The third image was a faded color photograph taken at the New York World's Fair in 1964.  My father in law was working for the United Nations in Manhattan, and my mother in law was the daughter of a Spanish Guardia Civil officer.  When they attended the World's Fair, my husband was only three years old.  They all posed with the Guardia Civil staff in the Spanish pavilion for this photograph.  Unfortunately, over the years it faded to look like this:
1964 NY World's Fair image scanned by Flip-Pal
 From the tool box I chose the "Restore Color" button.  I had to select "load" and then the photograph.  Instantly, I had this result:
the same image after using Restore Color
from the Flip-Pal tool box
Of course, there were some manual things I could play with to correct the color, etc. but this result was so nice that I decided to save it as is.  My husband couldn't believe it when he saw it.  We immediately e-mailed the new version back to Madrid to surprise my mother in law.  So this image has crossed the Atlantic in many forms, many times over since 1964.

Within half an hour I had learned to scan, stitch, color correct, save the results to my own folders and delete from the SD card.  Deleting was important because I kept hitting the green scan button on the side of the scanner when I picked it up to move it around on photos.  After the fourth or fifth time I had learned where not to put my hands!  Again, live and learn!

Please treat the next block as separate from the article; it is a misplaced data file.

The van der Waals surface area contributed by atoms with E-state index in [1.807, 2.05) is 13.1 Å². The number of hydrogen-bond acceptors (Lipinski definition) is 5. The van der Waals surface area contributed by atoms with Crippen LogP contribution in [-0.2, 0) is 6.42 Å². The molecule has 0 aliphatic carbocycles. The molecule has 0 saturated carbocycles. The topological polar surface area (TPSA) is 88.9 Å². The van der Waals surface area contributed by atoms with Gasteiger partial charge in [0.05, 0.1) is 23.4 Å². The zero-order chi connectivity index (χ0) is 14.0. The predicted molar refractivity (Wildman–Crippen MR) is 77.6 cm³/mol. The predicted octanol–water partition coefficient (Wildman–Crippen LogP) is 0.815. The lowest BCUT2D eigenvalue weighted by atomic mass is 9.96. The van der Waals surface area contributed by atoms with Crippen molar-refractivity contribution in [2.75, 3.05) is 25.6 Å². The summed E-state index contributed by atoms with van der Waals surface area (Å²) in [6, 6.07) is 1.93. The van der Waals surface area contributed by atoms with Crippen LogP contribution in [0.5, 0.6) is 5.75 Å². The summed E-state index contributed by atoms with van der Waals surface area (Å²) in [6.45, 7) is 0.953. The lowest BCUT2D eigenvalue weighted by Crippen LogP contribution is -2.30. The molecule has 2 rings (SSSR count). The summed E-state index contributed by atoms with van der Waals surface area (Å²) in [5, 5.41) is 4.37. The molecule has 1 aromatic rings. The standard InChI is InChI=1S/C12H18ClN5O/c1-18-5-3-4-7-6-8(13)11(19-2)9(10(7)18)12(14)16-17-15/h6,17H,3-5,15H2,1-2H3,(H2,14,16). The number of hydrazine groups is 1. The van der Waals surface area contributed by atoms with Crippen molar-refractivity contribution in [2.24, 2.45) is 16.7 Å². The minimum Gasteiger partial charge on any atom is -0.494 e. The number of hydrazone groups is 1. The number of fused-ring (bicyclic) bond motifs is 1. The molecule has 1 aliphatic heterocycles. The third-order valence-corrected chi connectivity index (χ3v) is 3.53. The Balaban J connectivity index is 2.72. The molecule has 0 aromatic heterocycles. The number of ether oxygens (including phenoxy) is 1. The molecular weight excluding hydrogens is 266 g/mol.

Now I am ready to tackle some real holiday projects for the Simple Gifts Genealogy Blog Hop!

Disclaimer - I was chosen by Flip-Pal to participate as a blogger in the Simple Gifts Genealogy Blog Hop event, and I received a Flip-Pal scanner to use and evaluate.

Copyright 2011, Heather Wilkinson Rojo


  1. Wow. I was hesitant to get the Flip Pal at the NGS conference because even though they said that there was software to stitch the large photos together, I had images of using something along the lines of what your husband had been doing. I thought that it would just be too much work, but obviously not!

    I'd love to see how it scans something even bigger that has many more parts to stitch together like a newspaper page or even an 8x10.

    Great post, Heather!

  2. Cheryl, I have stitched pages from newspapers and yearbooks Using Flip Pals stitching software. It works seamlessly.

    Heather, There is something to be said for reading the manuals. I didn't know flip Pal could do color corrections. Exciting! it does a beautiful job!

  3. I got the Flip-Pal several weeks ago. The first time you use the stitching software and see that larger image on the screen, you can't help but say "Wow"! I have stitched together a newspaper page as well as photos larger than 4"x 6". (Note that the larger the number of images you're stitching, the longer it takes.)

    Another comment - be ready with more AA batteries (re-chargeable recommended) as they wear out pretty quickly when you get scanning.

    As Michelle noted, I'll have to look into the color correction capability - I didn't know that.